Marriage code in Punjab panchayats, to check extravagant marriages
Random Reflections I Senior journalist ND Sharma, who hails from Punjab, has closely followed militancy in the state, writes an interesting and socially relevant piece
People of Punjab had a harrowing experience during the militancy which lasted over a decade. However, one facet of that period that old timers still remember with reluctant approval. At some stage during the prevailing anarchy, the militants had imposed a code of marriage on the people of Punjab – No more than 11 persons were allowed to be included in the baraat.
This code they enforced in a peculiar way. Generally during the marriage seasons, there used to be a surprise check of the vehicles carrying the baraatis. The militants, or their representatives, made the head count. If the number of baraatis exceeded 11, they first declared that those in excess of 11 should voluntarily get down. The offer was initially ignored by the baraatis. The militants then picked up arbitrarily those in excess, brought them down, stripped them off their clothes except undergarments and ordered them to walk in that condition to their homes. The vehicle with the remaining 11 baraatis would then be allowed to move on.
After the militancy was checked, life in Punjab returned to the old norm. A marriage ceremony is a near disaster in the middle and lower middle classes, particularly for the bride’s family. There is too much extravagance in the name of tradition and imaginary fear of society. In a marriage that I recently attended, the number of baraatis alone was around 200 and dozens of dishes had to be prepared for over 400 invitees. Besides, gold rings and other valuable items were given as gifts for the elders of the groom’s family along with furniture etc, for the bride which is the standard practice for the society. After attending the marriage, a teenager, studying to become CA, remarked that she felt like becoming a militant to control this wastage.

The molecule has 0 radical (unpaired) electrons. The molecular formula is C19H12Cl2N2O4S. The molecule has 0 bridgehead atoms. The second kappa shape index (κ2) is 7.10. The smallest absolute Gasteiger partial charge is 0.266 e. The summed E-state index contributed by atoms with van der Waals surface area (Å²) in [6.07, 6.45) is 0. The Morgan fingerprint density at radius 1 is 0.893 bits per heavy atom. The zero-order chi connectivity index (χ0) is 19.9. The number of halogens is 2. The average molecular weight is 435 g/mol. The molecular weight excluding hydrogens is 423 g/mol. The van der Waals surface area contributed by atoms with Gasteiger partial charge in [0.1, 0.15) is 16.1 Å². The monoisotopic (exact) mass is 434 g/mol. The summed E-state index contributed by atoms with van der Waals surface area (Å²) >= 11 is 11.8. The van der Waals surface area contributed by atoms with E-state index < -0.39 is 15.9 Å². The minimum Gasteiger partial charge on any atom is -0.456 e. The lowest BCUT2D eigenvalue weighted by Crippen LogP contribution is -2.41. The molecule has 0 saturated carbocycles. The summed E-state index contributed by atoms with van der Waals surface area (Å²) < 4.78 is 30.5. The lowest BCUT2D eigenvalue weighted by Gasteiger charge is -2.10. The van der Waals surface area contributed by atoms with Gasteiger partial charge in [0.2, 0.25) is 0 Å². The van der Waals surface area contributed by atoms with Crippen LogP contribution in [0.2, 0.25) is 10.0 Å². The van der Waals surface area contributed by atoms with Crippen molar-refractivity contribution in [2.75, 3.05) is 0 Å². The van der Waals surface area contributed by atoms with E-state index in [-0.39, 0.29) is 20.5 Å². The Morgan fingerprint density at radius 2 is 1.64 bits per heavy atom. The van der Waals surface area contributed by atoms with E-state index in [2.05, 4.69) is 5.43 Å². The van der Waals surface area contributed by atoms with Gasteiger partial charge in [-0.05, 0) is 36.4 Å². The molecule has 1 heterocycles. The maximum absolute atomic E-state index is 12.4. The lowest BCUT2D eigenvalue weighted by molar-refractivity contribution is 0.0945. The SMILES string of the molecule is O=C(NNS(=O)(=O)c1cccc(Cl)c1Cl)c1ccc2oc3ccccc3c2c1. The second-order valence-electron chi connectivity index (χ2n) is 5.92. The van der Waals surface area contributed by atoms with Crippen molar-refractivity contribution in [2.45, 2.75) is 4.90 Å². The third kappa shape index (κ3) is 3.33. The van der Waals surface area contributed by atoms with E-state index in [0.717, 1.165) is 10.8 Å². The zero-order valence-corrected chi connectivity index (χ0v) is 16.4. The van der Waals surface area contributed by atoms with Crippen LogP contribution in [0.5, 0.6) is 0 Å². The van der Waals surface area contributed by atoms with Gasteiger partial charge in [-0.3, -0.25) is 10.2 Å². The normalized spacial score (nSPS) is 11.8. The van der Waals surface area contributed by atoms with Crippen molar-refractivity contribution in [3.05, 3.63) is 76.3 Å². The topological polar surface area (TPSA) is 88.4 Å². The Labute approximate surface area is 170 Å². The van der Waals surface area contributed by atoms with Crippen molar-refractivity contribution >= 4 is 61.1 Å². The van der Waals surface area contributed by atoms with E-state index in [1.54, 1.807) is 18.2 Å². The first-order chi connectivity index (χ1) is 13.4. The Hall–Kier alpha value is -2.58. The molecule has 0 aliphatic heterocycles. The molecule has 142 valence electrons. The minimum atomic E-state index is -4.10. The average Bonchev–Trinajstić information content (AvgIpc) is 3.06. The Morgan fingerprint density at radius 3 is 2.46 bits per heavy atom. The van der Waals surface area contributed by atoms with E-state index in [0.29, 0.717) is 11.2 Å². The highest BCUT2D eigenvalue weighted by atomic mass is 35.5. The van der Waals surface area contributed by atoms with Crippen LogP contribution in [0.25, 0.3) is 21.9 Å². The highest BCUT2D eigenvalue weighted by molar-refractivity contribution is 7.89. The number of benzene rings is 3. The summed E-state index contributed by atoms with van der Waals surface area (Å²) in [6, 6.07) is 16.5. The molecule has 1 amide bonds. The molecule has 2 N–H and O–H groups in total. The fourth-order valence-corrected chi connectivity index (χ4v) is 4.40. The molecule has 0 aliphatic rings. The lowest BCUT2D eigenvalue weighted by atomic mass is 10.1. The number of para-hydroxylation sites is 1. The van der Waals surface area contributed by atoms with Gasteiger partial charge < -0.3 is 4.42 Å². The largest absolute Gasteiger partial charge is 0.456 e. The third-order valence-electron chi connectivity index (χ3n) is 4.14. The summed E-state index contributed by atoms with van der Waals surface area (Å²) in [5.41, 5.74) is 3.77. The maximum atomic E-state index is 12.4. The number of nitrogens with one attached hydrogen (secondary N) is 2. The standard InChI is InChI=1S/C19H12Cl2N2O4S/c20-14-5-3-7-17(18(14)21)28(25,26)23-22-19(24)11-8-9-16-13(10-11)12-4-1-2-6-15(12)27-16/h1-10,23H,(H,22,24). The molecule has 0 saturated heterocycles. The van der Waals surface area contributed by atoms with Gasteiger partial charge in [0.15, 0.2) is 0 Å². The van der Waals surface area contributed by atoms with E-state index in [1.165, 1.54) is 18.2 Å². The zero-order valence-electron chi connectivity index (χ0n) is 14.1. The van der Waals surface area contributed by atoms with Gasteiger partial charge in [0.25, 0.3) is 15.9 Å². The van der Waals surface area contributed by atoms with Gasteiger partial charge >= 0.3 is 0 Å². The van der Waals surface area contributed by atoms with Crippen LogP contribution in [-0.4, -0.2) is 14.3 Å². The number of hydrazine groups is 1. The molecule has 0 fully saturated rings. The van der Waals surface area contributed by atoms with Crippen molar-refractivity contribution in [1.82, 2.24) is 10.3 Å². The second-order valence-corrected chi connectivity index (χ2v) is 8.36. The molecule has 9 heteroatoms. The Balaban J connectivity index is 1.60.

Now 20 village panchayats of Sangrur district have taken the initiative to restrict the profligacy in marriages. According to a report in a Punjabi newspaper, the major decisions of the panchayats are as follows:
- There will be no ring ceremony because it is not part of our society.
- Liquor and non-vegetarian food will not be served in the marriages.
- The baraat will consist of not more than 31 persons including women.
- The family of the bride will accord a simple reception to the baraat whether at their home or in a gurdwara.
- There will be no bawdy songs nor a display of weapons at the marriage.
- No speaker or DJ will play in loud voice after 10 PM.
The panchayats have decided to impose a fine of Rs 10,000 to Rs 51,000 on those defying the panchayat decisions. It was also decided that each of the 20 panchayats would constitute its own committee to oversee the implementation of the decisions. The panchayats also decided to take whatever measure is necessary to create awareness among the people.
It will be interesting to watch if other panchayats in other regions also frame and enforce such codes.